Ethnomusicologists are interested in the people, the social processes and the wider context involved in music-making, and in the musical product itself.
Through studying individuals and societies all around the world, ethnomusicologists aim to discover the meaning of music to particular groups of people – what part it plays in their lives, and why it is meaningful to them. We examine and relate cultural and context-specific discoveries about music-making to the broader human experience both historically and in the present.
Undergraduate students can pursue their interest in ethnomusicology from the first year of study, taking a guided program that develops knowledge, skills and practices that provide a basis for independent critical inquiry and research-based writing, as well as the ability and self-confidence to understand and present complex concepts about the diversity of the world’s music. Undergraduate students from other areas of the University can learn about ethnomusicology through breadth studies.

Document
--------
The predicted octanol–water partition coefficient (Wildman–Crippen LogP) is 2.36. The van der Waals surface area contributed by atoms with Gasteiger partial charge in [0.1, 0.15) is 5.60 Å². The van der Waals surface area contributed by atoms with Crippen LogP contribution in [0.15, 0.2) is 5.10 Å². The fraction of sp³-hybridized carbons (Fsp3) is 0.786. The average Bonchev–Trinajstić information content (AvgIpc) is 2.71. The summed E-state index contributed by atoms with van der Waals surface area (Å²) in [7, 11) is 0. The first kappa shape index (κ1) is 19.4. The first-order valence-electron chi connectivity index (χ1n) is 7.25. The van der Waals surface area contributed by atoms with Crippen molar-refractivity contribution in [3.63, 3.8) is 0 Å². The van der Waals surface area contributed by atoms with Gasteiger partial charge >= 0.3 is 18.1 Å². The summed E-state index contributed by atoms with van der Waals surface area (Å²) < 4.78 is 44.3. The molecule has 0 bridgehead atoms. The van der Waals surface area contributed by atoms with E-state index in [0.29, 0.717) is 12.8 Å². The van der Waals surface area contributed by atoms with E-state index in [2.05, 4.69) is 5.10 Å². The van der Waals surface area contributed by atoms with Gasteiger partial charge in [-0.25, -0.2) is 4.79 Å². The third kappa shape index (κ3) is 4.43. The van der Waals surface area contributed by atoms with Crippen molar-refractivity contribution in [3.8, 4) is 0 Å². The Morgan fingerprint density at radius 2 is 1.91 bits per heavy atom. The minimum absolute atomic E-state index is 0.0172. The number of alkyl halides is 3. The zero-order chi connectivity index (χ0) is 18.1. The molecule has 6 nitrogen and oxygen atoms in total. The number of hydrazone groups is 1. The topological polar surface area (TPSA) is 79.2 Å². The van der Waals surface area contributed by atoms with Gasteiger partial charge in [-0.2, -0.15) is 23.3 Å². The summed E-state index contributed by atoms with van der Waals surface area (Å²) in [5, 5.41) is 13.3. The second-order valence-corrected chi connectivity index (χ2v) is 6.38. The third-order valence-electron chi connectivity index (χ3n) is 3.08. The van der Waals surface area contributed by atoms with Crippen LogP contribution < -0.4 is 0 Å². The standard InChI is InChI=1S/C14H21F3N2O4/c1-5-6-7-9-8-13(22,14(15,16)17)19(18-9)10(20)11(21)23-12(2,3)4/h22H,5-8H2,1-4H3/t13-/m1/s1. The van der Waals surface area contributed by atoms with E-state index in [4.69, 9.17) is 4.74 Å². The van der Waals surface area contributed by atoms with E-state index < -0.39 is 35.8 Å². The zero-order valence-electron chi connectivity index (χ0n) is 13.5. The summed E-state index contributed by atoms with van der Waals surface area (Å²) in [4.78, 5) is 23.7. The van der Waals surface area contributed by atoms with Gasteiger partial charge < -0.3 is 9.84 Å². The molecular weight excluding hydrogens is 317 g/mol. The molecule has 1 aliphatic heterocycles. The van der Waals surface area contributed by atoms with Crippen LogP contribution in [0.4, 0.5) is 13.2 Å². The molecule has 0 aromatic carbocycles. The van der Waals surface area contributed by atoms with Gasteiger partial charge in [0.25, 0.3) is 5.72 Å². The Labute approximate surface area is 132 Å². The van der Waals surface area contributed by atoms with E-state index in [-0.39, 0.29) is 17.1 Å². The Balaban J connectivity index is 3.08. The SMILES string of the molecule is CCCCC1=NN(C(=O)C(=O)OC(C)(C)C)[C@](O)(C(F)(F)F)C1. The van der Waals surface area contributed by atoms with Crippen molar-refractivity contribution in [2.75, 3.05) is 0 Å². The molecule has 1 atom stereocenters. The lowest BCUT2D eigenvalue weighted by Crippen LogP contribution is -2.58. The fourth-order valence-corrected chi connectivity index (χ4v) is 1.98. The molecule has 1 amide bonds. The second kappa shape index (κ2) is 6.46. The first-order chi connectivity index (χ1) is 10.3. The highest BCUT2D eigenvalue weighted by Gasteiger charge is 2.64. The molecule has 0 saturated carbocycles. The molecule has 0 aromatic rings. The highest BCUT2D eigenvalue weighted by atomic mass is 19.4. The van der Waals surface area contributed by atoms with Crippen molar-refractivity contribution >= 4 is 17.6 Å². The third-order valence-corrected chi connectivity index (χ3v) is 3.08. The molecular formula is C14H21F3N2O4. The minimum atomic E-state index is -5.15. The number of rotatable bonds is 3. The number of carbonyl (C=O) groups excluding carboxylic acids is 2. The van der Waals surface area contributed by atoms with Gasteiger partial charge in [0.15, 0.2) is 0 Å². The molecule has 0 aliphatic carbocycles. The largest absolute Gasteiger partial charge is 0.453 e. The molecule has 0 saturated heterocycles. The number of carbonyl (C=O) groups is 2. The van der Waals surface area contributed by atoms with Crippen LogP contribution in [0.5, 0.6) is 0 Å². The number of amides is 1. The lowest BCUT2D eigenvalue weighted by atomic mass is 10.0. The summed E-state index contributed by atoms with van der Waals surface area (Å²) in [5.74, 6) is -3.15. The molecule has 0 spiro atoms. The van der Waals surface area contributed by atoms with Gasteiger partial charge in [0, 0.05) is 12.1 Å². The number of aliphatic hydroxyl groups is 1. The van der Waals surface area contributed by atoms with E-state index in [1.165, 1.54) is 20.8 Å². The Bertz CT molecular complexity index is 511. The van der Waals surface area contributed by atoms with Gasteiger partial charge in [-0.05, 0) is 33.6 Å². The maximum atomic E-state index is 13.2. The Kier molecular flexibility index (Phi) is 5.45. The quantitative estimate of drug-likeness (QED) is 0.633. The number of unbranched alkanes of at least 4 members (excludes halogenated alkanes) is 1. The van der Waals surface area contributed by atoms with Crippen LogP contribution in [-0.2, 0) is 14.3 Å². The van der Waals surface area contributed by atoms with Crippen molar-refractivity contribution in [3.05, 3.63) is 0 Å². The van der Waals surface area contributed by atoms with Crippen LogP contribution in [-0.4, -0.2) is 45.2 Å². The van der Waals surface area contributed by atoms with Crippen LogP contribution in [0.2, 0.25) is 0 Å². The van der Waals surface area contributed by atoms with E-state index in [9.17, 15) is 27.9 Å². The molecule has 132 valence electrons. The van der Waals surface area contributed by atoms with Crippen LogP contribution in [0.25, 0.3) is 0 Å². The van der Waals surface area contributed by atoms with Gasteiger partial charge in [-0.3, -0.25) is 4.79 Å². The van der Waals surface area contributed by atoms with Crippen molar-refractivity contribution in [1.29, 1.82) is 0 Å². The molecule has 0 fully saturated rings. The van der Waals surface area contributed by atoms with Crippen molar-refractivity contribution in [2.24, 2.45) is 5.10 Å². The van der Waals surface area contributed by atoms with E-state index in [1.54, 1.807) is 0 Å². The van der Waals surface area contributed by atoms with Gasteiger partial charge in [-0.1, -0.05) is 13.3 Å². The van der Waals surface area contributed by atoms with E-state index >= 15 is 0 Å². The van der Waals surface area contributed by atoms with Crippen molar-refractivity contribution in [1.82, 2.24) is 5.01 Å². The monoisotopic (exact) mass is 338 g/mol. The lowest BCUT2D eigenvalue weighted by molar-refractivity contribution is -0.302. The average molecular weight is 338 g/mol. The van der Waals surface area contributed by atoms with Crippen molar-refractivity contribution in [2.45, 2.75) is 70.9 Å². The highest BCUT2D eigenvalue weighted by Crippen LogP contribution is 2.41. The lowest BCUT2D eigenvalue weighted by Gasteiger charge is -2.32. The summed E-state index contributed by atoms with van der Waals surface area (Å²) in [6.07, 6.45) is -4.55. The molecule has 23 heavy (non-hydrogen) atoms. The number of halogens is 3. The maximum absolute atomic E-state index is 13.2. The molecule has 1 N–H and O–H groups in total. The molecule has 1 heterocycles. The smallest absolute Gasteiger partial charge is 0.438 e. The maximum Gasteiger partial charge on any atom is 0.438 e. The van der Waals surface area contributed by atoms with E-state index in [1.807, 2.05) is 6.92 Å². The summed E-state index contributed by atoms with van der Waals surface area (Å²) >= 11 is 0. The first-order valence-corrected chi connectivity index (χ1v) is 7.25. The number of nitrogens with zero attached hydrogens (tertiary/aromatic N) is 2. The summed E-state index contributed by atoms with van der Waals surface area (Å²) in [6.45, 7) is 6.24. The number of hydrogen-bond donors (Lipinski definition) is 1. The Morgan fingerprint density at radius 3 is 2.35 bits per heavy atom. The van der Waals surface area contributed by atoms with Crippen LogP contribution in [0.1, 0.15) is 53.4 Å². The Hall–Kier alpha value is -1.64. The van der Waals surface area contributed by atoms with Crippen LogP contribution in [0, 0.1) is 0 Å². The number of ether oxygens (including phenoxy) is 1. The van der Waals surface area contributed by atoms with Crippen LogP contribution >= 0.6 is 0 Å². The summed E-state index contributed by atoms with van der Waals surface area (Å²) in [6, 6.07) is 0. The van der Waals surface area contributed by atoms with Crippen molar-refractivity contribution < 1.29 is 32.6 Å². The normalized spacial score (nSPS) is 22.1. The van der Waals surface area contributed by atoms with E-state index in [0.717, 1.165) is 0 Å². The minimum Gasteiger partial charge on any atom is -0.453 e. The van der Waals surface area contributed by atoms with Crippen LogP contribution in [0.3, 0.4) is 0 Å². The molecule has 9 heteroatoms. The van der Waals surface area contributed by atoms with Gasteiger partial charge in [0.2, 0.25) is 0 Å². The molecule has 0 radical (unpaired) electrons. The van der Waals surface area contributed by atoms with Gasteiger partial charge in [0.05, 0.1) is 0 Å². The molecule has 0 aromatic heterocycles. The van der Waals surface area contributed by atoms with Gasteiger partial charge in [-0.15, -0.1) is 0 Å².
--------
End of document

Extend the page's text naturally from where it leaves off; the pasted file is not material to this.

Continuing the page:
Graduate students can choose from a range of specialised coursework and research programs in ethnomusicology.
Graduates with an ethnomusicology major have gone into exciting careers in the academic world, in arts administration, Indigenous advocacy, museums, multicultural and ethnic arts organisations, in digital archives, and in cultural policy development agencies in many countries.